Why Hong Kong's Protesters Have Their Hands Up
Demonstrators, some of whom have never heard of Ferguson, show their peaceful intentions with their palms.
HONG KONG—Thousands of pro-democracy demonstrations in Hong Kong have, perhaps unwittingly, united themselves with another protest movement some 8,000 miles away. Activists demanding free elections for the semi-autonomous territory have been holding their hands up in the air in a symbol of non-violent protest, a gesture many in the U.S. recognize from recent protests in Ferguson, Missouri after an unarmed 18-year-old was shot to death by police.
Hands up don't shoot is being used by tens of thousands as a form of protest in Hong Kong. Powerful. pic.twitter.com/on2DY5FrQH— Alex Medina (@mrmedina) September 28, 2014
Most Hong Kong protesters aren’t purposefully mimicking “hands up, don’t shoot,” as some have suggested. Instead, the gesture is a result of training and instructions from protest leaders, who have told demonstrators to raise their hands with palms forward to signal their peaceful intentions to police.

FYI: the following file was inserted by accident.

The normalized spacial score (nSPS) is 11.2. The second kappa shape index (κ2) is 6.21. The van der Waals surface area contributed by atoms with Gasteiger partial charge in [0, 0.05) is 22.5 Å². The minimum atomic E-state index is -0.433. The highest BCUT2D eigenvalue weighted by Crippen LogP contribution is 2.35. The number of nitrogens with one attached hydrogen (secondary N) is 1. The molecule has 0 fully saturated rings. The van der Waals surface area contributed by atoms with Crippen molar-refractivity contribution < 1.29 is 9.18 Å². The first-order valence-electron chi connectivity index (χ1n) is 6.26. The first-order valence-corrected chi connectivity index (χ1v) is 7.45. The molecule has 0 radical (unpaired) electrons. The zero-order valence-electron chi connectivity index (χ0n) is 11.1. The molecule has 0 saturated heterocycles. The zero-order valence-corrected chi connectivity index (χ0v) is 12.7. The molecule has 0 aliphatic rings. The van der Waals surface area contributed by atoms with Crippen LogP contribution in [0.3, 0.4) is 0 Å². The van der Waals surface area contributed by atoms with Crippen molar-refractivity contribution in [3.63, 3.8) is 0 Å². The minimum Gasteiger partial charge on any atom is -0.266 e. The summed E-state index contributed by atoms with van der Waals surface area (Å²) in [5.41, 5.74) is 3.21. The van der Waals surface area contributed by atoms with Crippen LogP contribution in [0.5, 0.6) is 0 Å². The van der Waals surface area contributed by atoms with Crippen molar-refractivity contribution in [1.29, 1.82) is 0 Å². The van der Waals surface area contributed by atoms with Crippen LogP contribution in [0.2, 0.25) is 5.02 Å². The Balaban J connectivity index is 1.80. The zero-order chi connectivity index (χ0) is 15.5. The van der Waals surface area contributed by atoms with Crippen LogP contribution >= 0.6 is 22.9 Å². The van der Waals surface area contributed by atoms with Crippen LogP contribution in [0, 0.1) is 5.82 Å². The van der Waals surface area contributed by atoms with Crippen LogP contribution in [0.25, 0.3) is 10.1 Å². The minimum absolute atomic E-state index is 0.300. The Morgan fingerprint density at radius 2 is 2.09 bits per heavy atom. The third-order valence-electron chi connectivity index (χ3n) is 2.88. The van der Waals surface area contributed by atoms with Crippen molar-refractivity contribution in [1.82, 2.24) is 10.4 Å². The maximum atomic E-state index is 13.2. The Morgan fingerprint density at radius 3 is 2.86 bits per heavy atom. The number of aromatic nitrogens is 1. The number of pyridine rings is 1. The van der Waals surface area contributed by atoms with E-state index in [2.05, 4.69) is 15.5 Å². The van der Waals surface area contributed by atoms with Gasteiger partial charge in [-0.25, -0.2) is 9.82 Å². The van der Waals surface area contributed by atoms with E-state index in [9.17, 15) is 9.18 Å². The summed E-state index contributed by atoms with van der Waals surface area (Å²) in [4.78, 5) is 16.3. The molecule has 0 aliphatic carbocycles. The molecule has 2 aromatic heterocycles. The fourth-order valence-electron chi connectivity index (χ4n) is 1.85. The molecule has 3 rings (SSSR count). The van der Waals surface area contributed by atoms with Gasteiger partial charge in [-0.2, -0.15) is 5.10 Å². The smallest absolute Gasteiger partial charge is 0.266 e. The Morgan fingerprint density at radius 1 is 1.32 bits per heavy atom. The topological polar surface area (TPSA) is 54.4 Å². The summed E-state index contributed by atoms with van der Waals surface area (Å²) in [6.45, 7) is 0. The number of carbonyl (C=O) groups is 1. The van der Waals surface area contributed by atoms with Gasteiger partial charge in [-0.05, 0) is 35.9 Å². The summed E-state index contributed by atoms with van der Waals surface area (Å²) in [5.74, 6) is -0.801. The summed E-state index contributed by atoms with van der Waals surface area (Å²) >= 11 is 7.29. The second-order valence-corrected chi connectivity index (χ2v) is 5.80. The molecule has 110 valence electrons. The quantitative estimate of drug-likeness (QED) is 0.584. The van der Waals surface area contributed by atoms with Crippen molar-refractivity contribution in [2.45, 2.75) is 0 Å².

Asked if the gesture has any link to Ferguson, Icy Ng, a 22-year-old design student at Hong Kong Polytechnic University said, “I don’t think so. We have our hands up for showing both the police and media that we have no weapons in our hands.” Ng had not heard of the Ferguson protests. Another demonstrator with the pro-democracy group Occupy Central, Ellie Ng, said the gesture had nothing to do with Ferguson and is intended to demonstrate that “Hong Kong protesters are peaceful, unarmed, and mild.” (A more important symbol for the movement may be the umbrella, which protesters have been using to protect themselves against pepper spray and tear gas.)
Still, the gesture has taken on new meaning for Hong Kong residents, whose relationship with the city’s police may never be the same. Hong Kong is one of the most intensively policed cities in the world, with a police force of 30,000 that rivals New York City’s in size but serves a fraction of New York’s population. The last time Hong Kong authorities used tear gas against demonstrators was in 2005, during demonstrations outside of a World Trade Organization meeting, and before that in 1967, when leftist activists rioted throughout the city.
Now, residents are shocked by images of students being tear gassed and elderly demonstrators being pepper sprayed in the face, footage that has prompted more protesters to join demonstrations on Monday.
Tear gas hitting the crowds on Harcourt Road at 6pm today. More photos: http://t.co/yMTl73fBCg. #OccupyCentral. pic.twitter.com/K1vm5UiB0B— Laurel Chor (@laurelchor) September 28, 2014